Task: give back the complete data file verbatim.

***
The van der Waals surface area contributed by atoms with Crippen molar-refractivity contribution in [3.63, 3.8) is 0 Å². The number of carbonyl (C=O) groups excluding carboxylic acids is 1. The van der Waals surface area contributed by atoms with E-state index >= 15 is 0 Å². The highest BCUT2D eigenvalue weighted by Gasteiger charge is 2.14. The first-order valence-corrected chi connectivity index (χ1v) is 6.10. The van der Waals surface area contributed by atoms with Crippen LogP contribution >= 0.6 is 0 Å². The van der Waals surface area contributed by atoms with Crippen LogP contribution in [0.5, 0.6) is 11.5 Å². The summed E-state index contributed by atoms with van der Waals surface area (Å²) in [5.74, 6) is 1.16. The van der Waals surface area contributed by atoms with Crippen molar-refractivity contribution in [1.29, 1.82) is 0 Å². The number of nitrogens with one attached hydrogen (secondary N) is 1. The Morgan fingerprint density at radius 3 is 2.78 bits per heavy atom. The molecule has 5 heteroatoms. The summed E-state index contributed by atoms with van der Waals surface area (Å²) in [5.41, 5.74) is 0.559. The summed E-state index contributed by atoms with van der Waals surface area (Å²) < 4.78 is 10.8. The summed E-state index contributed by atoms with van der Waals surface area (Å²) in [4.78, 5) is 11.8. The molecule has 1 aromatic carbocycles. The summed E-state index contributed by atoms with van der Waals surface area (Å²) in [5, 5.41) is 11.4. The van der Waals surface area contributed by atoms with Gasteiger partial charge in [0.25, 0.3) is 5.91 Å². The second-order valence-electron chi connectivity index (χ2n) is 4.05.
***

The van der Waals surface area contributed by atoms with Crippen molar-refractivity contribution in [3.63, 3.8) is 0 Å². The number of carbonyl (C=O) groups excluding carboxylic acids is 1. The van der Waals surface area contributed by atoms with E-state index >= 15 is 0 Å². The highest BCUT2D eigenvalue weighted by Gasteiger charge is 2.14. The first-order valence-corrected chi connectivity index (χ1v) is 6.10. The van der Waals surface area contributed by atoms with Crippen LogP contribution >= 0.6 is 0 Å². The van der Waals surface area contributed by atoms with Crippen LogP contribution in [0.5, 0.6) is 11.5 Å². The summed E-state index contributed by atoms with van der Waals surface area (Å²) in [5.74, 6) is 1.16. The van der Waals surface area contributed by atoms with Crippen molar-refractivity contribution in [1.29, 1.82) is 0 Å². The number of nitrogens with one attached hydrogen (secondary N) is 1. The Morgan fingerprint density at radius 3 is 2.78 bits per heavy atom. The molecule has 5 heteroatoms. The summed E-state index contributed by atoms with van der Waals surface area (Å²) in [5.41, 5.74) is 0.559. The summed E-state index contributed by atoms with van der Waals surface area (Å²) < 4.78 is 10.8. The summed E-state index contributed by atoms with van der Waals surface area (Å²) in [4.78, 5) is 11.8. The molecule has 1 aromatic carbocycles. The summed E-state index contributed by atoms with van der Waals surface area (Å²) in [5, 5.41) is 11.4. The van der Waals surface area contributed by atoms with Gasteiger partial charge in [0.25, 0.3) is 5.91 Å². The second-order valence-electron chi connectivity index (χ2n) is 4.05.